I kinda can’t believe this is happening. But it is.
My book is available for preorder on Amazon! (New review below)
Review from Cami Ostman:
The Uncomfortable Confessions of a Preacher’s Kid is a brave, unflinching look at what happens when secrets go untold and questions go unasked. Ms. Russell’s no-nonsense voice carries the reader into the dark crevices of TWO nuclear families living in hypocrisy and shame. And when she finally finds her own way into the light, she gets there in the most unconventional way. Uncomfortable Confessions is a must-read for all of us who have ignored what was right under our noses.
–Cami Ostman, Editor of Beyond Belief: The Secret Lives of Women in Extreme Religion and author of Second Wind: One Woman’s Midlife Quest to Run Seven Marathons on Seven Continents
I came across this blog post on good ol’ Facebook and it stopped me in my tracks. So many of my own experiences and those I grew up around are piercingly described here, as is the truth their effect on young lives. Please take a few minutes to follow the link below and read.
As a child raised in the extreme isolationism and clamped-down atmosphere of the United Pentecostal Church, I had a deep, insatiable desire for worldly things. The state of females’ appearance was rigidly controlled: dress length to the knees (even for children), no pants or jeans, no sleeveless shirts, uncut hair (not even trimmed), no make-up or jewelry and I lusted for it all. My most prized possession as a little kid was a big fat gold ring with rhinestones that I was allowed to wear only when playing “house” in the basement. Once, some poor soul got saved and turned over her entire collection of costume jewelry to my dad; three boxes full. I was momentarily ecstatic, envisioning hours of fabulous dress-up play. My sisters and I got to keep the empty boxes. I have no idea where the jewelry went; probably into the garbage. Oh, that just made me feel a little bit sick to my stomach.
As I grew towards adolescence, my cravings grew: a plastic Oreo cookie necklace with a bite taken out of it on a leather cord, a Donnie and Marie Osmond lunchbox. I didn’t know who they were, but it sure looked cool. The short flippy haircut of a girl at the mall, a Barry Manilow poster. I had a plan, though. When I was old enough, maybe 18, I intended to backslide temporarily. I was going to have permanent eyeliner put on (it hadn’t been invented yet, I think I fantasized it). I was also going to get my hair cut, all very quickly and then come back to church. I would take a chance that the rapture wouldn’t happen and I could slide back in fast enough. All that straggly hair would be gone, at least for a while and I wouldn’t be able to take the make-up off. Even after my hair grew back out, it would still have that cool, straight edge across the bottom and the Farrah bangs would last for a little while.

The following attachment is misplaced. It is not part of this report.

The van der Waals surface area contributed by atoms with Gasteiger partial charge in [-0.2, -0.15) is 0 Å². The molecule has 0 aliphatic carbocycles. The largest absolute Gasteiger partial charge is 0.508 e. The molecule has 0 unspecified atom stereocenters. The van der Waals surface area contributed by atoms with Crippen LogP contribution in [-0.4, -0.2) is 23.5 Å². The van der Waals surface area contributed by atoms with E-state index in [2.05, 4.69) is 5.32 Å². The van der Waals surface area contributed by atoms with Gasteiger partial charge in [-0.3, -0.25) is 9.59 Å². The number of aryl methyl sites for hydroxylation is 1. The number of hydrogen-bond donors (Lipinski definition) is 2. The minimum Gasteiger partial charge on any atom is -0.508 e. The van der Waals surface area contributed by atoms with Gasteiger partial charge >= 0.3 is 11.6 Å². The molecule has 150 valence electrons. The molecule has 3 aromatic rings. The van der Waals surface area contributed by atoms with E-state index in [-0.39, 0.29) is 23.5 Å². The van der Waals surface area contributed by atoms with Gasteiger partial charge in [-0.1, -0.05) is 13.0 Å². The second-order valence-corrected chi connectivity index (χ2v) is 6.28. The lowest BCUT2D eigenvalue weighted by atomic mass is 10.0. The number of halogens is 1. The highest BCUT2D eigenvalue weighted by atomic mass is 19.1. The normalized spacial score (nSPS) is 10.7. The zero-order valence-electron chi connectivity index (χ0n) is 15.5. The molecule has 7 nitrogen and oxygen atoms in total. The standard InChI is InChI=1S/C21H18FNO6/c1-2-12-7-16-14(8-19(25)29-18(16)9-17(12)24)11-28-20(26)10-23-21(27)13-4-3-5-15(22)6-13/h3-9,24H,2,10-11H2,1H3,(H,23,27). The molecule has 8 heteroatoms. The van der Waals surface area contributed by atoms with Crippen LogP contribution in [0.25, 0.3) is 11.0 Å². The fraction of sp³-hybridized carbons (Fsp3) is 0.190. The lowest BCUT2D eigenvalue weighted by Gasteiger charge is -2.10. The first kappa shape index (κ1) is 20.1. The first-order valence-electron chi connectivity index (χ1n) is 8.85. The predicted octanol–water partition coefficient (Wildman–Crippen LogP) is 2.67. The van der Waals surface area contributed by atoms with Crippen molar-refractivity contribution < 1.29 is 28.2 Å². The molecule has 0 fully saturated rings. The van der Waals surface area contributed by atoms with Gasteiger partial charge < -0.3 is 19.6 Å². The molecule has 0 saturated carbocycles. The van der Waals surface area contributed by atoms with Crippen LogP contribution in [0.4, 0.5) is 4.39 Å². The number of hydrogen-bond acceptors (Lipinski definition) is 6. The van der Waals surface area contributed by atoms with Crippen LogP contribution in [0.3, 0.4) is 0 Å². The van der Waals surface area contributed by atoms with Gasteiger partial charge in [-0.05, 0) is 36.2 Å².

This was my nefarious plan to look hot and still go to heaven. I had it all worked out.
I don’t know who created this diagram, but it explained my life to me in one picture.
At this point, my story meanders through the maze of how my experiences shaped my choices and how I corrected course. Because it involves my children and former spouse and current life, I am not going to publish those details in my blog. The story comes full circle in the end, complete with a true love happy ending.
Many of you have encouraged me to put my story into book form, and I will. Having never written a book before, I have no idea how long that will take, but I am anxious to get started. Thank you for your encouragement and support. For those of you who have held your tongue, thanks for that, too.